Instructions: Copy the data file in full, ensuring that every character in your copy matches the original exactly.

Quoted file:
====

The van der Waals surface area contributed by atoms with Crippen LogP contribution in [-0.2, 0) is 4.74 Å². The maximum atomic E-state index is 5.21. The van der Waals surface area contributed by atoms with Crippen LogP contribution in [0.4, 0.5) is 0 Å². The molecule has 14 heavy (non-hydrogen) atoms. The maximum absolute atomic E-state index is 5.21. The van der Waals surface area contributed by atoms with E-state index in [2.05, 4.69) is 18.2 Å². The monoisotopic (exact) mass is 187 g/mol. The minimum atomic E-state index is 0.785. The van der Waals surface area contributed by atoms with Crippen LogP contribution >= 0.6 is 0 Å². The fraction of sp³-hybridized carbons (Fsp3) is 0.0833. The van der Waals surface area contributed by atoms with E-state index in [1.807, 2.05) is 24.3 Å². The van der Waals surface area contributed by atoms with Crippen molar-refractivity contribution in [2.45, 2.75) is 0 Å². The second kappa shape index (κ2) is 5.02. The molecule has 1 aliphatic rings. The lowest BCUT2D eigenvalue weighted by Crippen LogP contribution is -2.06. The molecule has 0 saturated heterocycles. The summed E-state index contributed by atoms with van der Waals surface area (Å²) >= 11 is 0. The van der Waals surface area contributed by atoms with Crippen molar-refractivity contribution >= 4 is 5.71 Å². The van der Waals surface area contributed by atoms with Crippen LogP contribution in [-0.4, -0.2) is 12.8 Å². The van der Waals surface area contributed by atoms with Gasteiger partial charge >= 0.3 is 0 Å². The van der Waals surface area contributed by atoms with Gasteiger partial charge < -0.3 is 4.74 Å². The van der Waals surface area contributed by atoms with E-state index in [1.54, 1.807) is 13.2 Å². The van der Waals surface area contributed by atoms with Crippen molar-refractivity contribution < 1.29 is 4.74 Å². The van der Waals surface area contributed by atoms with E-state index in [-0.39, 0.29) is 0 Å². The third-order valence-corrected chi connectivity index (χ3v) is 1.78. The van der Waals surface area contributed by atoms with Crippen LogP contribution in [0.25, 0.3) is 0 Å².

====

The van der Waals surface area contributed by atoms with Crippen LogP contribution in [-0.2, 0) is 4.74 Å². The maximum atomic E-state index is 5.21. The van der Waals surface area contributed by atoms with Crippen LogP contribution in [0.4, 0.5) is 0 Å². The molecule has 14 heavy (non-hydrogen) atoms. The maximum absolute atomic E-state index is 5.21. The van der Waals surface area contributed by atoms with E-state index in [2.05, 4.69) is 18.2 Å². The monoisotopic (exact) mass is 187 g/mol. The minimum atomic E-state index is 0.785. The van der Waals surface area contributed by atoms with Crippen LogP contribution >= 0.6 is 0 Å². The fraction of sp³-hybridized carbons (Fsp3) is 0.0833. The van der Waals surface area contributed by atoms with E-state index in [1.807, 2.05) is 24.3 Å². The van der Waals surface area contributed by atoms with Crippen molar-refractivity contribution in [2.45, 2.75) is 0 Å². The second kappa shape index (κ2) is 5.02. The molecule has 1 aliphatic rings. The lowest BCUT2D eigenvalue weighted by Crippen LogP contribution is -2.06. The molecule has 0 saturated heterocycles. The summed E-state index contributed by atoms with van der Waals surface area (Å²) >= 11 is 0. The van der Waals surface area contributed by atoms with Crippen molar-refractivity contribution >= 4 is 5.71 Å². The van der Waals surface area contributed by atoms with Crippen LogP contribution in [-0.4, -0.2) is 12.8 Å². The van der Waals surface area contributed by atoms with Gasteiger partial charge >= 0.3 is 0 Å². The van der Waals surface area contributed by atoms with Gasteiger partial charge < -0.3 is 4.74 Å². The van der Waals surface area contributed by atoms with E-state index in [1.54, 1.807) is 13.2 Å². The van der Waals surface area contributed by atoms with Crippen molar-refractivity contribution < 1.29 is 4.74 Å². The van der Waals surface area contributed by atoms with E-state index in [-0.39, 0.29) is 0 Å². The third-order valence-corrected chi connectivity index (χ3v) is 1.78. The van der Waals surface area contributed by atoms with Crippen LogP contribution in [0.25, 0.3) is 0 Å².